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Pretoria – Labour Minister Mildred Oliphant says South Africa needs to find a solution for the seemingly failing labour bargaining structure.

“Government, unions and business have an important role to play in order to maintain a stable labour force and fair labour practices that will attract investors and inspire economic growth in the long run,” said Minister Oliphant.

She was responding to the Industrial Action Report 2013, which shows an increase in strike incidents from 2012 to 2013.

The report, launched on Friday by the Minister, shows a rise in strikes from 99 in 2012 to 114 in 2013. A total of R6.7 billion in wages was lost due to the participation of workers in strikes, compared to R6.6 billion in 2012.

The strike-related information analysed is based on information supplied by employers in the Labour Relations Act Forms 9.2, after a strike incident ends in a work place.

The report is based on strike analysis in the last 12 months of 2013.

Minister Oliphant said the findings do not attempt to report extensively on the current industrial disputes in the country in 2014.

“This is because some of the strikes that my department has identified have not been

concluded, and information is not yet processed in the department strike database. However, a five-year analysis from 2009 to 2013 is provided to show the impact of industrial action on the labour market and the economy in general.”

Working days lost decrease

While an increase in the number of strikes was recorded, the report finds that working days lost between 2012 (3 309 884 strikes) and 2013 (1 847 006 strikes) decreased by 44.2%.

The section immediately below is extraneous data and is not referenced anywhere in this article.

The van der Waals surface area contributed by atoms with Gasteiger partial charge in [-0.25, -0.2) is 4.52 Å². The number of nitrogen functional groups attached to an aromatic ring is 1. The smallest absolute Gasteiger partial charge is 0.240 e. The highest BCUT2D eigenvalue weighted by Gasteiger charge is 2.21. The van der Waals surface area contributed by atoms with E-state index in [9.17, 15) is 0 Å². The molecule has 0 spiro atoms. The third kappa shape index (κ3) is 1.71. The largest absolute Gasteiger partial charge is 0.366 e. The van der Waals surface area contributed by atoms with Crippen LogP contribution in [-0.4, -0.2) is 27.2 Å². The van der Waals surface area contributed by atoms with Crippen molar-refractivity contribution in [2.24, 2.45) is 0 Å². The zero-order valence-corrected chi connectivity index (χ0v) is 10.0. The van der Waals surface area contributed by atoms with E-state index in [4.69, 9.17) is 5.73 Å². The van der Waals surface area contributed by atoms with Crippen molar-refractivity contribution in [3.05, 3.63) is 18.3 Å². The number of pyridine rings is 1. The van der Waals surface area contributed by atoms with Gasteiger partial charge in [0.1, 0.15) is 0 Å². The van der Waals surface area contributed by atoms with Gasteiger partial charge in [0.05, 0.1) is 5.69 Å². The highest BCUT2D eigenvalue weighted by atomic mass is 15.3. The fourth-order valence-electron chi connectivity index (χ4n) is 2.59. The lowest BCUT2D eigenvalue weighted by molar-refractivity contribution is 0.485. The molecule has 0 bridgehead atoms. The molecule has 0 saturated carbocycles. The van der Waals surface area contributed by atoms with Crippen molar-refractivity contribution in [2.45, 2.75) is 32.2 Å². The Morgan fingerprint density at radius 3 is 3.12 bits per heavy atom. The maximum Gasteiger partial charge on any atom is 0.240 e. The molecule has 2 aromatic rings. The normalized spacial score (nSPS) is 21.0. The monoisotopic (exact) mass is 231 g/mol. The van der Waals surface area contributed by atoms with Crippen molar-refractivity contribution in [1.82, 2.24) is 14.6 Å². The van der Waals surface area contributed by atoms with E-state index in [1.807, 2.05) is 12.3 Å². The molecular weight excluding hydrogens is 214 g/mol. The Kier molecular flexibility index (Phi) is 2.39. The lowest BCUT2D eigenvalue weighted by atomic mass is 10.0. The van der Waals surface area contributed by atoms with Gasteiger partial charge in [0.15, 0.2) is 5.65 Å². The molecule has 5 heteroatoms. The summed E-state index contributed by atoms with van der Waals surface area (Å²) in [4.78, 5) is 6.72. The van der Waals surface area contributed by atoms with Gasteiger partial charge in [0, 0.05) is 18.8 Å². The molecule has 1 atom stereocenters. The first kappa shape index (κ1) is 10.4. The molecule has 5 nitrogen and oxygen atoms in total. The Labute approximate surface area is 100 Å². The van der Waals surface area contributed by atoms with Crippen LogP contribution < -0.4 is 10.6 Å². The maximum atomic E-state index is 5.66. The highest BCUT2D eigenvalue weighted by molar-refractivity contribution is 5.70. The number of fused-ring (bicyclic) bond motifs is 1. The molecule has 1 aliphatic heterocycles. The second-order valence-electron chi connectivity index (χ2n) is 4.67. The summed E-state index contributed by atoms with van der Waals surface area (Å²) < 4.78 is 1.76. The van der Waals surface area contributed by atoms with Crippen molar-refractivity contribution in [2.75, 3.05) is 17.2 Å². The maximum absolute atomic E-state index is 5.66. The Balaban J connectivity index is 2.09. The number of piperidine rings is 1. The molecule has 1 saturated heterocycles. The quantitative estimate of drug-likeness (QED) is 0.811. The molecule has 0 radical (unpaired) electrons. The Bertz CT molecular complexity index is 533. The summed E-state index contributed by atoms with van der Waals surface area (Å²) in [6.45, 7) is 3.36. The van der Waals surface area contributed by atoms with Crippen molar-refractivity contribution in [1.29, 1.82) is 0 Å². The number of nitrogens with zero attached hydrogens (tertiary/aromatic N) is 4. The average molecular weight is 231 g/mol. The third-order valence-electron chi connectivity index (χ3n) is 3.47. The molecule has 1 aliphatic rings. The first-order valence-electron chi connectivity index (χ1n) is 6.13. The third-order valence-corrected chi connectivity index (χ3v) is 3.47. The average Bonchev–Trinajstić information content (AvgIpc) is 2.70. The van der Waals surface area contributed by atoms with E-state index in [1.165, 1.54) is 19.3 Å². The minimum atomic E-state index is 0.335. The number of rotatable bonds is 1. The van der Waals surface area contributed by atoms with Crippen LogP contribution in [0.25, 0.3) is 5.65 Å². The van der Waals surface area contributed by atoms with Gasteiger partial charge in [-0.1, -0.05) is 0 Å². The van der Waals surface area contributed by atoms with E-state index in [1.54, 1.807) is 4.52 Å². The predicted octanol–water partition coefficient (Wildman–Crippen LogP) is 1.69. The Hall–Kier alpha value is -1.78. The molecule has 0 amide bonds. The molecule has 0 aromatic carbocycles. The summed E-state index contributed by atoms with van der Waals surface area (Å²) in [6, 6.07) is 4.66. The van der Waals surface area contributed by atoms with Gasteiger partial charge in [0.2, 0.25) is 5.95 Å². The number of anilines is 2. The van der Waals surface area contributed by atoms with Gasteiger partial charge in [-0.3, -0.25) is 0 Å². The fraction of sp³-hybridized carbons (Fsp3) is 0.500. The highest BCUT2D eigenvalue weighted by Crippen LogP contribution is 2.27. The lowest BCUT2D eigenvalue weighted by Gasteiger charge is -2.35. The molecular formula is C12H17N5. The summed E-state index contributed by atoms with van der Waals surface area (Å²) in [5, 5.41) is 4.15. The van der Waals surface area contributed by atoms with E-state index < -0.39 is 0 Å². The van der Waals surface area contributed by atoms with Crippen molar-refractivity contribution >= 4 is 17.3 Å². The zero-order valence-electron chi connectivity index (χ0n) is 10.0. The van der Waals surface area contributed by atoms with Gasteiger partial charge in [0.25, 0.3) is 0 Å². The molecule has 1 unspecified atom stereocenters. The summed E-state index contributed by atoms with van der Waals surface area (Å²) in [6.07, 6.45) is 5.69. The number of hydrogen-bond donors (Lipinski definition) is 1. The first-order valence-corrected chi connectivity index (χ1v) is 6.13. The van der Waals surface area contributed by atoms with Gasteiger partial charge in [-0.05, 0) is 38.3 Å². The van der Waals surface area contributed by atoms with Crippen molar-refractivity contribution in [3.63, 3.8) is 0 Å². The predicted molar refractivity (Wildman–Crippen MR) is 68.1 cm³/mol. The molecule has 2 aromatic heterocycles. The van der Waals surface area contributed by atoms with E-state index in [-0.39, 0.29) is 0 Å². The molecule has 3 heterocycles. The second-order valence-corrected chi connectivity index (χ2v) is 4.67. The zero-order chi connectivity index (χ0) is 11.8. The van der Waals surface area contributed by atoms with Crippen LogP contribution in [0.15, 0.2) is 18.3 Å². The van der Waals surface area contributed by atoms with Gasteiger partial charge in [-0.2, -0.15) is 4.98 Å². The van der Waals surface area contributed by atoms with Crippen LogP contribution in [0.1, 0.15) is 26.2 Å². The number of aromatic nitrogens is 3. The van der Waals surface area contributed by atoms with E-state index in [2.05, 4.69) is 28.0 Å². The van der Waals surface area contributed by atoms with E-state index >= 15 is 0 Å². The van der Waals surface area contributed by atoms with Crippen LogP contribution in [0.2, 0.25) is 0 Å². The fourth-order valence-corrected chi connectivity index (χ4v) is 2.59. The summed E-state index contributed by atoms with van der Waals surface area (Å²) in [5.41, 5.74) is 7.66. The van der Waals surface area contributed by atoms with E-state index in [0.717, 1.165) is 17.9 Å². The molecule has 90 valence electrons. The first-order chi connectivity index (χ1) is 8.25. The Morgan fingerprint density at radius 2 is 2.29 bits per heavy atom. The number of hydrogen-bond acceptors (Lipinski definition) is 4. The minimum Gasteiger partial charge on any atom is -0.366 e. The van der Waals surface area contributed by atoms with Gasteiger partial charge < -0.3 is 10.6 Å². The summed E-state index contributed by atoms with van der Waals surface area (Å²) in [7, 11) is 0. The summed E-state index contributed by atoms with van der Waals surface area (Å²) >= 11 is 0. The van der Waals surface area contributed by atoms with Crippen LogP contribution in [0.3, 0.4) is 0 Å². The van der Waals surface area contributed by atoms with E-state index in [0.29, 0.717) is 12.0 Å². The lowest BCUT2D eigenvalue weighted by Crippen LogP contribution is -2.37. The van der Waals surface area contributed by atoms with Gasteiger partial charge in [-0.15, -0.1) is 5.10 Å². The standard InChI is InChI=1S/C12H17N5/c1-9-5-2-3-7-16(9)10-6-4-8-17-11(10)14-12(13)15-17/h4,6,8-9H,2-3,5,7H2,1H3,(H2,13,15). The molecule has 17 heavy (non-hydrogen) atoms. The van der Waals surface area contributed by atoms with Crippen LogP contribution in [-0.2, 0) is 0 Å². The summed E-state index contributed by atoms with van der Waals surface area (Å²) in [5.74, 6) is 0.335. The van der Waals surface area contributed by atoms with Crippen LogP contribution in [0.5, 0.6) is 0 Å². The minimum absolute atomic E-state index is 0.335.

As it has been the trend in the past, the report noted that wages was still the main reason for workers to go on strike.  As the cost of living keeps rising due to multiple factors, workers will probably continue to strive for decent wages.

To address the issue of reducing strike incidents linked to wage demands, Minister Oliphant said: “Possibilities of increasing minimum wages to address poverty and inequality, and to expand the provision for retirement savings for low income workers will come into sharp focus in the future.” 

On average, 22.3% of work stoppages lasted from 11 to 20 days in 2012, compared to 2013, where 40.8% of work stoppages lasted from 11 to 20 days, the report has shown.

However, in the mining industry, union rivalry between the Association of Mineworkers and Construction Union (AMCU) and National Union of Mineworkers (NUM) continued to stretch the wage negotiations and also fuel the strikes and stall production.

“In all cases, wage agreements reached were below the initial demand, followed by other negative employment trends such as job losses in the mining sector in 2013.

“By industry, the community, social and personal services industry was mostly affected by strike incidents in 2012 and 2013, followed by mining and manufacturing.

“Few strikes were recorded in the finance and utilities industries in both periods,” said the report.

It also shows that out of 114 strikes in 2013, 42% versus 58% were protected strikes. However in 2012, the Department of Labour recorded more protected strikes at 54.5% of 99 strikes.

By trade union, the findings show that 25.2% of the total workdays lost in 2013 (1 847 006) were recorded in the South African Transport and Allied Workers' Union (Satawu), followed by NUM (17.4%) and the National Union of Metalworkers of South Africa (NUMSA) at 16.3%.

This was unlike in 2012, where NUM and AMCU had more member participation in strikes. This, according to the report, might imply that more workers, who were involved in strikes, came from these unions.

North West, Gauteng most affected

By province, the report indicates that the North West (48.5%) and Gauteng (41.5%) were the two provinces most affected regarding wages lost due to strikes in 2013.

On average, South Africa recorded the highest annual average of 292.6 working days lost per 1 000 workers during the period 2005 - 2009. It was the highest compared to other international countries over the same period. – SAnews.gov.za